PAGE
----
Friday, May 24, 2024

The Poetry Corner


By Norah Christianson

James Wright 1927 – 1980

I was only a young man
In those days. On that evening
The cold was so God damned
Bitter there was nothing.
Nothing. I was in trouble
With a woman, and there was nothing
There but me and dead snow.

I stood on the street corner
In Minneapolis, lashed
This way and that.
Wind rose from some pit,
Hunting me.
Another bus to Saint Paul
Would arrive in three hours,
If I was lucky.

Then the young Sioux
Loomed beside me, his scars
Were just my age.

Ain’t got no bus here
A long time, he said.
You got enough money
To get home on?

What did they do
To your hand? I answered.
He raised up his hook into the terrible starlight
And slashed the wind.

Oh, that? he said.
I had a bad time with a woman. Here,
You take this.

Did you ever feel a man hold
Sixty-five cents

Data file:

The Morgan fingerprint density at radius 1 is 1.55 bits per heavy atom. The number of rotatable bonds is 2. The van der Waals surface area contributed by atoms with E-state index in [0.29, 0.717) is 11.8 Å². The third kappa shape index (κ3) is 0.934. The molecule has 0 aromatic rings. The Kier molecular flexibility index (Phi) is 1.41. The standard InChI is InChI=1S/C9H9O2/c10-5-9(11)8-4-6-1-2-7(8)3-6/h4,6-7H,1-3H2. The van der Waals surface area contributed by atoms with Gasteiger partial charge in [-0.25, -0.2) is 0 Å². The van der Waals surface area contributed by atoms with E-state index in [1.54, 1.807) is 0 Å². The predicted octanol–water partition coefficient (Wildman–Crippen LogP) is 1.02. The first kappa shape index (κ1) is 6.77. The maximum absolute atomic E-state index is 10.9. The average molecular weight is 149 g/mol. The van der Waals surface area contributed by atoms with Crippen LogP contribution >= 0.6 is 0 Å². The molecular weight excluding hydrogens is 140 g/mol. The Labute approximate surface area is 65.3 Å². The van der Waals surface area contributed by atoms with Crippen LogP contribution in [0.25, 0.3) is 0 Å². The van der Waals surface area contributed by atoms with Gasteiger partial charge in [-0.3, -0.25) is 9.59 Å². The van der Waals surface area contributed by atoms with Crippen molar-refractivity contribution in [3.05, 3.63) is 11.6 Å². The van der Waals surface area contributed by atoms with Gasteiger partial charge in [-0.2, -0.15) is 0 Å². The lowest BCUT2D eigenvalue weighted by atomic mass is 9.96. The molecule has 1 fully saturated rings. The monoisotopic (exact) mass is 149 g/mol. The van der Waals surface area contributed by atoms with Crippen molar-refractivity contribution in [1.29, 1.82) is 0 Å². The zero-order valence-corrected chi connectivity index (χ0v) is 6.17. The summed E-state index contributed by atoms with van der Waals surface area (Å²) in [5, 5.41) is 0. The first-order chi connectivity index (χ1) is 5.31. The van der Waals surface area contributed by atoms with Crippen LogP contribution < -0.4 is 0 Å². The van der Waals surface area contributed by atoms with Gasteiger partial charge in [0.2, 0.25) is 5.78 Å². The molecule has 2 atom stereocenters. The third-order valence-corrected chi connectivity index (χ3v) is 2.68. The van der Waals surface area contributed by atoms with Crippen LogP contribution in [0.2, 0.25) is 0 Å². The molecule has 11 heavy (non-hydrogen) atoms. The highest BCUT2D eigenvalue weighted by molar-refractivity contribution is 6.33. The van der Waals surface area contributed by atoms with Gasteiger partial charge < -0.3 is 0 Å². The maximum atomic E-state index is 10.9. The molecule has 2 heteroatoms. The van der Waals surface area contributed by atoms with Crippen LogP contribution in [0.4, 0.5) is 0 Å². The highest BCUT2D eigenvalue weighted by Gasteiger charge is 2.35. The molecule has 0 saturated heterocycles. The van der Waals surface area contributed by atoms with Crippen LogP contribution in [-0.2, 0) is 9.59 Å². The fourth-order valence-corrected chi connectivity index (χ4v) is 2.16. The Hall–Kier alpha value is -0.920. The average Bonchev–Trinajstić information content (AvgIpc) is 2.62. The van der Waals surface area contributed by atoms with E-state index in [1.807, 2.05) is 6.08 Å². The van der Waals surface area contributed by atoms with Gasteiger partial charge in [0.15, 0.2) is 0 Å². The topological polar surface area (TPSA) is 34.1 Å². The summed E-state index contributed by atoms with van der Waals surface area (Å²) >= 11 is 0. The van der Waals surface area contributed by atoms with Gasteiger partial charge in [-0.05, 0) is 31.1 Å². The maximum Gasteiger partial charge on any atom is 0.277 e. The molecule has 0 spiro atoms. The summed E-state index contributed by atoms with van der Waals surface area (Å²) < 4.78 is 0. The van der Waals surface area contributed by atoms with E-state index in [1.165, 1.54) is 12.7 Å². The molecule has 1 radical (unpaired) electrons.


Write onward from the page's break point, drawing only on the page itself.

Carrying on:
In a hook,
And place it
In your freezing hand?

I took it.
It wasn’t the money I needed.
But I took it.

James Wright was born in Martins Ferry, Ohio. His whole life, Wright battled depression and alcoholism, which is probably the reason his poems so often deal with the outsider and emotional suffering. Still, his poems can be optimistic in that they often deal with the salvation of human connection.

In his poem “Hook,” there’s a tremendous power in his short, lean lines that speak of two scarred strangers, outsiders, on a bitter night coming together in human union. “Did you ever feel a man hold sixty-five cents in a hook, and place it gently (gently!) in your freezing hand?” Wright asks. It wasn’t the money he needed, Wright says. And we readers understand that it was the joining with another human he hungered for.


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